Mason’s first appearance was in the 1896 volume The Strange Schemes of Randolph Mason, which immediately gained notoriety because of one particular story: “The Corpus Delicti,” which remains after all these years one of the most cynically gruesome tales ever penned by a mainstream author. In “Corpus Delicti,” Mason’s client is Richard Warren, a murderer and impostor who has killed a wealthy man in order to steal both his identity and his wife. That woman, however, is threatening to expose him on the eve of his marriage to another. Upon consultation, Mason tells Warren that the solution to his problem is quite simple: he must kill the troublesome wife. But to escape punishment he must dismember the woman’s body and then dissolve the pieces in a chemical solution in the bathtub! Mason callously assures Warren that if he follows his instructions to the letter, the law will not be able to touch him.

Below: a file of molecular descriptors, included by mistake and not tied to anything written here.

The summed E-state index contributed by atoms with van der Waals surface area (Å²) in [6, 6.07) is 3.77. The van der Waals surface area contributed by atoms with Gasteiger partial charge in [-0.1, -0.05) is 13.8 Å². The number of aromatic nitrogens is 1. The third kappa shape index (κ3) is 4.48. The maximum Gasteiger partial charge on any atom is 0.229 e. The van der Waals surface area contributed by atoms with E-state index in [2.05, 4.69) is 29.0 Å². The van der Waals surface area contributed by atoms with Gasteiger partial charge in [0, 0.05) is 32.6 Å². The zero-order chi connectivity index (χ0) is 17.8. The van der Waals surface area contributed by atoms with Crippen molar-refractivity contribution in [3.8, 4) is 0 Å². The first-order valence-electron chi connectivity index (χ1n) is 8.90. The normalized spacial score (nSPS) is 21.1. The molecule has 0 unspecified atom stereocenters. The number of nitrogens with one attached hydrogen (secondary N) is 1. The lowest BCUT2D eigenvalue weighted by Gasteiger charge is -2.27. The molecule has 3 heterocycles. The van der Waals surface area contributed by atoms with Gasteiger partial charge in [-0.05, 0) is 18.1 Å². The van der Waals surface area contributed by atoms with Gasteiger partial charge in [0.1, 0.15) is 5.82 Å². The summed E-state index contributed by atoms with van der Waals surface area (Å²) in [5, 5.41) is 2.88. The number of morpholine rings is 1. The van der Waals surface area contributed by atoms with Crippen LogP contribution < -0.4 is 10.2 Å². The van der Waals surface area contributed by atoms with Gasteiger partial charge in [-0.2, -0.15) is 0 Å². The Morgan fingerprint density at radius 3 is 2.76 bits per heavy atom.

Melville Davisson Post was a 27-year-old lawyer in Wheeling, West Virginia, when his first book, The Strange Schemes of Randolph Mason, brought him sudden success.

Warren does so, reducing his former common-law wife to “only a swimming mass in the tub,” and based on evidence of overheard threats, bloody clothes, a knife, and even a near-confession, he is arrested for the crime. The prosecution’s case is seen as a virtual slam dunk until Mason asks the state to produce the body of the victim, which of course, it cannot. The defense attorney reminds the court that, under the current law, a man cannot be convicted of murder if there is no evidence of a body. The irate judge has no choice but to set the two-time killer free so he can happily marry his beautiful new wife (who, one hopes, has better luck than the prior one).